Christianity, Judaism, and Islam are superstitions.  Buddhism is if full of superstition.  African diasporic religions that involve ancestor veneration and  divine spirits are based on superstitions.   The main religions of India; Hinduism, Sikhism, Jainism,  and Buddhism depend on blind beliefs and superstitions for its existence.  Please, if any body can tell me, what religions are not superstitions?

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Comment by Michael Penn on November 26, 2013 at 12:21pm

They are superstitions every one!

Comment by Joan Denoo on November 26, 2013 at 11:40am

I agree Dyslexic's DOG! You nail the effect of meditation. It is important to recognize it is not something one can do easily. It takes knowledge of how to meditate, and lots of practice. One builds power of meditation over time. Let me repeat the basic principle, meditation quiets the static going on all the time in one's brain. It makes room for focus and more effective, efficient thinking. There is no superhuman, or higher power, or need for a guru. It all happens inside one's brain.  

Comment by Dyslexic's DOG on November 26, 2013 at 6:39am

So True Joan:

I had been practicing "MindSight" meditation for years now, before I even knew of a term for it.

It started out as Yoga, but simply ended up as my own form of self investigation meditation.

I looked at how Daniel Siegel described his meditation technique and suddenly I had a name for it. Though I still have occasions where I'm unable to stop random distractions from taking me away from my focus, though I have improved a lot at reigning them back into line.  Though, that's where the learning about myself occurs. Like, what is it about that particular distraction, I find difficult to control and why is it so important to me that I allow it to steal my focus????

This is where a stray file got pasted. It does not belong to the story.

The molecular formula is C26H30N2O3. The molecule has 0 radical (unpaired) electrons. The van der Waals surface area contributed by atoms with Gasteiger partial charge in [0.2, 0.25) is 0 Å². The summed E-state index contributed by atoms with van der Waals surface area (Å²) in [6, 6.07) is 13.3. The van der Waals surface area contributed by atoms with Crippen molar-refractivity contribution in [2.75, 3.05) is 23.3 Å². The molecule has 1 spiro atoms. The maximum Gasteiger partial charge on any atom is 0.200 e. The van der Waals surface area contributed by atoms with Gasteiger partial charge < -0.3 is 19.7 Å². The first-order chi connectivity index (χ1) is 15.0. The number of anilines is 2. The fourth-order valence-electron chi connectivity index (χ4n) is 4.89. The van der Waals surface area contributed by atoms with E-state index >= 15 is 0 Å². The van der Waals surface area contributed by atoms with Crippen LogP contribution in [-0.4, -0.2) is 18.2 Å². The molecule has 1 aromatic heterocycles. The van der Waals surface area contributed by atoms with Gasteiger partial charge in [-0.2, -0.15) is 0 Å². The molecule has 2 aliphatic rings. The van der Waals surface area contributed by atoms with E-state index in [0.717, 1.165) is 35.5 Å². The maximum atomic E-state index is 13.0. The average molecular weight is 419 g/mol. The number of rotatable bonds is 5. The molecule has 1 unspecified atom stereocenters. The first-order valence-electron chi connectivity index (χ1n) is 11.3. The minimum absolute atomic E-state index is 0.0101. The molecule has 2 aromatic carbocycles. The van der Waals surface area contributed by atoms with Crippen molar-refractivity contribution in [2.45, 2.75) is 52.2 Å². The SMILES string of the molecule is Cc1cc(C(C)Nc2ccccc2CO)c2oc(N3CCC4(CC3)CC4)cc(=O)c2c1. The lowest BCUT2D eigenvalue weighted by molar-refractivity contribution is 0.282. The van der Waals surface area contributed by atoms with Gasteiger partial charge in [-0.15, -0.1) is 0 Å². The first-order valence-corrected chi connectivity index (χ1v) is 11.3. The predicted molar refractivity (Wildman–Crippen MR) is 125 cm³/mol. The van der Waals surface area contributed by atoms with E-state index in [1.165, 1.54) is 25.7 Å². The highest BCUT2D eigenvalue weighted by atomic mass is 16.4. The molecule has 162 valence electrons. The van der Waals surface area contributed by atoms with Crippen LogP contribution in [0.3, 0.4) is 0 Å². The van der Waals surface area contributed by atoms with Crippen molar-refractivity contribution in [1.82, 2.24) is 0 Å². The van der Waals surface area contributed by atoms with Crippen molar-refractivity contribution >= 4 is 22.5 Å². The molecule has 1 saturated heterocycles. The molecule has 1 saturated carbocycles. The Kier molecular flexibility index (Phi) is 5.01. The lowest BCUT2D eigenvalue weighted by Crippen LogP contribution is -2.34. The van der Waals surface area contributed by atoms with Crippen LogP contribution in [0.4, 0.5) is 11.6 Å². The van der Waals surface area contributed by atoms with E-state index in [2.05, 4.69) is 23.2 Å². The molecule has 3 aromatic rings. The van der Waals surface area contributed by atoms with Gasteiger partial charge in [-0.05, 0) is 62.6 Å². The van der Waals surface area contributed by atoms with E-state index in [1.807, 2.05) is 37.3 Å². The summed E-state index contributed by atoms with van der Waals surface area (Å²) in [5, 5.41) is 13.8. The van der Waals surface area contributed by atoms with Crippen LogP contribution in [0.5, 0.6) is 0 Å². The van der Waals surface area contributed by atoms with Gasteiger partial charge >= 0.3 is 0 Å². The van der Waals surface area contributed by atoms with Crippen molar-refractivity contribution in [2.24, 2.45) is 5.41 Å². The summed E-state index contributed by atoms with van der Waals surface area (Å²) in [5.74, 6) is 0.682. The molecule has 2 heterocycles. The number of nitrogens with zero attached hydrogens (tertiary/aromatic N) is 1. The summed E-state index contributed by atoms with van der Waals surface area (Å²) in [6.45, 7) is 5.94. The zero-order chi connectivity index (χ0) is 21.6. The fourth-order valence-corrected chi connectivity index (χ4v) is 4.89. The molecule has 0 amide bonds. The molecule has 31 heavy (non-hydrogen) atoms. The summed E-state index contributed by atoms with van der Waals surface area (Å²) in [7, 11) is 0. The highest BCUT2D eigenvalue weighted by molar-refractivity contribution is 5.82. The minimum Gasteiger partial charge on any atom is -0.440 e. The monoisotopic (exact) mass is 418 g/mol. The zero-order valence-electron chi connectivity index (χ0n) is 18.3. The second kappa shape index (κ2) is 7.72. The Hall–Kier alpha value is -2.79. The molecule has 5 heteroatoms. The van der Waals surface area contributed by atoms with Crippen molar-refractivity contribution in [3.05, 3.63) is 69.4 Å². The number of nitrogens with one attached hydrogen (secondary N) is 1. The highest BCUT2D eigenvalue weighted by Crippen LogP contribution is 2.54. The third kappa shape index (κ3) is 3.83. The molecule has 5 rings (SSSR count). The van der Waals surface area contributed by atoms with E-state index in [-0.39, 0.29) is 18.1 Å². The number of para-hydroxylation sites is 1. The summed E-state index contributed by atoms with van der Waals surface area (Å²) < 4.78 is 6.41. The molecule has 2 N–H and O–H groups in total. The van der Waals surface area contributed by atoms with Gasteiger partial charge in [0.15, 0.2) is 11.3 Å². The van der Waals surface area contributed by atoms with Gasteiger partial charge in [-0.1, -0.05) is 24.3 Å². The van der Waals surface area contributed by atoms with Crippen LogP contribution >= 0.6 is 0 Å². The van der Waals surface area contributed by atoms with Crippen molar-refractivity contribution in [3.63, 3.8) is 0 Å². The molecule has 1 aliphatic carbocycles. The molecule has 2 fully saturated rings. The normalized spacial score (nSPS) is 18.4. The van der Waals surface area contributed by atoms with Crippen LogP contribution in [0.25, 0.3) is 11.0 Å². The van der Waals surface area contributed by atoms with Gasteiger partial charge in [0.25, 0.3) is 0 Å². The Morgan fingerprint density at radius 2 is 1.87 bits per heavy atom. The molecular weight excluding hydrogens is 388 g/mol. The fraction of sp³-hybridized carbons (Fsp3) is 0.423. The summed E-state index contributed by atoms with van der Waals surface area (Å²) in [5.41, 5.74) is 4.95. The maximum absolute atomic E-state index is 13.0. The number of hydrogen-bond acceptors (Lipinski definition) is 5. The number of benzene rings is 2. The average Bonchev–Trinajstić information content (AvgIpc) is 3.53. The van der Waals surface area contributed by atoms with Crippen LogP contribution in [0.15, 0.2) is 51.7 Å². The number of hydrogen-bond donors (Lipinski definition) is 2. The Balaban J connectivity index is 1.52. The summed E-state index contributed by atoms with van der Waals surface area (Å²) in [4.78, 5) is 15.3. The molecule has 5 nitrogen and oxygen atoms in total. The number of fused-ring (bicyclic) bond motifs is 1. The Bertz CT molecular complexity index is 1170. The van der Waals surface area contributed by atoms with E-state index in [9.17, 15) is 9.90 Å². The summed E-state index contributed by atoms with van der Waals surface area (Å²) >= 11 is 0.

Comment by Joan Denoo on November 17, 2013 at 2:03pm

What do prayer and meditation accomplish? A quieting of the mind, calming of the nerves, resting and relaxing into a mental state without a whole lot of static.

When a person prays to an imaginary god, and the prayer isn't answered, what do those who pray feel and do? Some accept the outcome as the "Lord's will" and stop thinking. This devise enables denial. Others feel unworthy of his/her prayer being answered. Many believe answers and comfort comes from some delusion. A good number curse god and chuck the idea out of their lives like so much sewage. 

Religion occurs in the brain. It is a fabrication of desires, hopes and fears. It supports dependency when there is no real evidence that it is worthy of trust. Too many unhealthy things happen because of a belief he/she is right, has the answer, is better than others, has a stronger god.  

An individual. free from religion, recognizes that quiet meditation with an internal focus/reality focus, helps to calm one in order to think more clearly, to reason, explore options, imagine, expand, and doubt. It empowers reasoning. It moves one to action. It recognizes the need for others in our lives and how we are stronger because of those others. It authorizes the ability to get rid of toxic people, it supports building a support system that is healthy, supportive, and confrontational when necessary. 

I will use the term "all" religions fabricate false hope and fears. 

Agreed, not all religious people think and do evil things, just as not all non-religious people think and do healthy things. That is where the "all" is out of place. Not all people fit the stereotypes. Goodness knows, non-religious people are capable of doing as toxic things as religious people. It is not the religion or non-religion that makes the difference. It is the mental health of the individual that makes the difference.